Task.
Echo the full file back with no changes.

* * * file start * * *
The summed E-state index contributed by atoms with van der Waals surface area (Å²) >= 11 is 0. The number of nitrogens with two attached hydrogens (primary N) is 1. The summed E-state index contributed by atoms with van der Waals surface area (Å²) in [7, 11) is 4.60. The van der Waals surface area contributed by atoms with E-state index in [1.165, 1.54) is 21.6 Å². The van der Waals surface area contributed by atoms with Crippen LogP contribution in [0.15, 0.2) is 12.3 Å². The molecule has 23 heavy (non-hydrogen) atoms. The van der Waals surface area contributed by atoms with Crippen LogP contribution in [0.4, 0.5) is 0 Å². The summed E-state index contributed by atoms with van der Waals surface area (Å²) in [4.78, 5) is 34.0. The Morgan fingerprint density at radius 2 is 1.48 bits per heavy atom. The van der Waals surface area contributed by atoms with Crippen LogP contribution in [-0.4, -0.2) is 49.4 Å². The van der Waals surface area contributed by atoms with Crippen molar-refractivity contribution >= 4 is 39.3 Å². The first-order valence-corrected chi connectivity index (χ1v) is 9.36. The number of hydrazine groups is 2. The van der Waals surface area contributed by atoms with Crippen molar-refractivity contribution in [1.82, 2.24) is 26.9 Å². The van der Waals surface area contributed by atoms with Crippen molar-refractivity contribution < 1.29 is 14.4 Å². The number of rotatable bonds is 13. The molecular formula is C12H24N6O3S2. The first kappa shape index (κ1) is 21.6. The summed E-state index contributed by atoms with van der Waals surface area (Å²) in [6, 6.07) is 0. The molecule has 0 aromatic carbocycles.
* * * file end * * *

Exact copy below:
The summed E-state index contributed by atoms with van der Waals surface area (Å²) >= 11 is 0. The number of nitrogens with two attached hydrogens (primary N) is 1. The summed E-state index contributed by atoms with van der Waals surface area (Å²) in [7, 11) is 4.60. The van der Waals surface area contributed by atoms with E-state index in [1.165, 1.54) is 21.6 Å². The van der Waals surface area contributed by atoms with Crippen LogP contribution in [0.15, 0.2) is 12.3 Å². The molecule has 23 heavy (non-hydrogen) atoms. The van der Waals surface area contributed by atoms with Crippen LogP contribution in [0.4, 0.5) is 0 Å². The summed E-state index contributed by atoms with van der Waals surface area (Å²) in [4.78, 5) is 34.0. The Morgan fingerprint density at radius 2 is 1.48 bits per heavy atom. The van der Waals surface area contributed by atoms with Crippen LogP contribution in [-0.4, -0.2) is 49.4 Å². The van der Waals surface area contributed by atoms with Crippen molar-refractivity contribution >= 4 is 39.3 Å². The first-order valence-corrected chi connectivity index (χ1v) is 9.36. The number of hydrazine groups is 2. The van der Waals surface area contributed by atoms with Crippen molar-refractivity contribution in [1.82, 2.24) is 26.9 Å². The van der Waals surface area contributed by atoms with Crippen molar-refractivity contribution < 1.29 is 14.4 Å². The number of rotatable bonds is 13. The molecular formula is C12H24N6O3S2. The first kappa shape index (κ1) is 21.6. The summed E-state index contributed by atoms with van der Waals surface area (Å²) in [6, 6.07) is 0. The molecule has 0 aromatic carbocycles.